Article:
Jeff Pearlman probably needs to stop writing about the Pirates

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Mere days after writing an article for Sports Illustrated about the Pittsburgh Pirates that he kicked himself over for being “mediocre,” Jeff Pearlman posts about what he feels to be another Pirate misstep: the July 2008 trade of of Xavier Nady and Damaso Marte to the Yankees for Daniel McCutchen, Jose Tabata, Jeff Karstens and Ross Ohlendorf:

The Pittsburgh loyalist–an odd breed who gets punched in the head
repeatedly (by his loved one, no less) while screaming, “More! More!
More!” looks at this deal 1 1/2 years later and says, “Not bad.” Nady,
after all, has been injury prone and, when healthy, only moderately
productive. And, before his dazzling World Series showing of two months
ago, Marte was pretty much a Yankee bust–a 5.40 ERA in 25 games last
season, a 9.45 ERA in 21 games this season.

So what did the Pirates receive for two craved medallions? Daniel
McCutcheon, who at best will be a fourth starter for a bad team. Jeff
Karstens, a non-roster invitee for 2010 who will likely wind up in
Triple A for somebody. Ross Ohlendorf, a No. 5 starter or long reliever
for 90 percent of Major League teams (but, in Pittsburgh, a key
component of the rotation). And, last but not least, the mighty Jose
Tabata, a 21-year-old outfielder and the key to the deal for the
Pirates.

This analysis is utterly perplexing to me.  Just days before, in that “mediocre” column, Pearlman took the Pirates to task for allegedly signing expensive, over-the-hill veterans (never mind that they don’t really do that anymore). Now, he’s ripping them for trading older guys who are about to become expensive for young, cheap guys with a lot of upside?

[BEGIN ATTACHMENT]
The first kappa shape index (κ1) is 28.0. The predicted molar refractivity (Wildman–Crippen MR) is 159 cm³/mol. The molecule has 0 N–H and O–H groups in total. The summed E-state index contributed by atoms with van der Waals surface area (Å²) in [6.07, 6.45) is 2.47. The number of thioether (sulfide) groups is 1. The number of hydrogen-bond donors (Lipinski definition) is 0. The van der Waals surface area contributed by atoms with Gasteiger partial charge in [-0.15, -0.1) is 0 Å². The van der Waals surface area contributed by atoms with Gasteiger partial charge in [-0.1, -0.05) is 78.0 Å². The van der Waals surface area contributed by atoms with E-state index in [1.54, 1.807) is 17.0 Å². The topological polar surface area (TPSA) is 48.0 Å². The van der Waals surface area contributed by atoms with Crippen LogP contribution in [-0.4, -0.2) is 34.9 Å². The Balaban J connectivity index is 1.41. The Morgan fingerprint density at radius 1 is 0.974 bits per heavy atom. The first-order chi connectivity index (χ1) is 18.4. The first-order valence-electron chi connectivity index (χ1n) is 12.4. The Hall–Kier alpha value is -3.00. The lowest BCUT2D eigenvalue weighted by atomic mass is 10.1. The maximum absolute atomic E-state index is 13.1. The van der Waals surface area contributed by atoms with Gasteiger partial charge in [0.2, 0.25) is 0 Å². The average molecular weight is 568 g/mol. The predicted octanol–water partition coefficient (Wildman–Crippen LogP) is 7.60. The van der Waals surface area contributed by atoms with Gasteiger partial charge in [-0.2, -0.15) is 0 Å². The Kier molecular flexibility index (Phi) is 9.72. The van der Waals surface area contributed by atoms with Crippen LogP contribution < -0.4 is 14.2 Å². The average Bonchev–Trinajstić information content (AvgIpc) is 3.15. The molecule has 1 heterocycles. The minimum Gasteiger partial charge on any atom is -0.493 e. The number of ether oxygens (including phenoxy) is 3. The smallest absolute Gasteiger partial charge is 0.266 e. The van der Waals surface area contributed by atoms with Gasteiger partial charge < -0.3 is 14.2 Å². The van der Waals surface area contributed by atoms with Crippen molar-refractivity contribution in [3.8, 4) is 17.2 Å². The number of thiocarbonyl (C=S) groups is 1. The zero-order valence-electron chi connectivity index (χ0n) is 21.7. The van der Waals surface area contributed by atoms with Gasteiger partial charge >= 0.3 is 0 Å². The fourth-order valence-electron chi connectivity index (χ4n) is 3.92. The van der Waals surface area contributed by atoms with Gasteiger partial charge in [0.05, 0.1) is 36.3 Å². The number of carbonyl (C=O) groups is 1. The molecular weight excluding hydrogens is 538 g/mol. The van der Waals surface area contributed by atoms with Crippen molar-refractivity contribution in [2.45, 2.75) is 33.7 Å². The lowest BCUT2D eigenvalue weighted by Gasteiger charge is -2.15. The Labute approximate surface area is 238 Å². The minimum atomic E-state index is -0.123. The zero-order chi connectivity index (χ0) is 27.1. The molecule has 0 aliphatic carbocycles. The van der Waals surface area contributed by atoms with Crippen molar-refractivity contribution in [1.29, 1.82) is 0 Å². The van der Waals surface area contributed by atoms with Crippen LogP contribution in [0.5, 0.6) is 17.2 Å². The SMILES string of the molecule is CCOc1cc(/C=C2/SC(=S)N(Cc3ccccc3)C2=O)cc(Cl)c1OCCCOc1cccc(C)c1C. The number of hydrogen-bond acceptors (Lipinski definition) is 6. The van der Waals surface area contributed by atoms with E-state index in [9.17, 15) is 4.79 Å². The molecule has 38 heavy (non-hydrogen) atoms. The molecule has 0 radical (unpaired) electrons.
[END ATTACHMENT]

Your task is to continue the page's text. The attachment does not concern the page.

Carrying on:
Maybe Jose Tabata doesn’t become the next Manny Ramirez — you never know what will happen with kids like that — but if the Pirates shouldn’t be trading guys they can’t use for promising young players like Tabata, what in Earth should they be doing?

And what’s with the slam on Ross Ohlendorf?  He won 11 games and had a 3.92 ERA — which was above average for the league — for a crappy team. How does that translate to “a No. 5 starter or long reliever
for 90 percent of Major League teams”?  If he was on the Yankees or Dodgers last year he probably would have gotten a postseason start. In fact, I can’t think of a single team that wouldn’t have had a place in their rotation for a guy with an ERA+ of 105 last season.  If the deal was Nady and Marte straight up for Ohlendorf, the Pirates would have won the trade.

Look, I’ve been highly critical of the Pirates over the years for certain things that they do. But one thing they have started to do recently is to acquire guys who, while iffy, are young, cheap and high ceilings. Tabata is one of those guys. So is Lastings Milledge.  It may not work, but it’s the best they can do, and in light of that, it’s pretty smart baseball.

So, two Pirates columns in a week and two whiffs for Jeff Pearlman. Maybe he should cut his losses and start in new with, say, the Royals.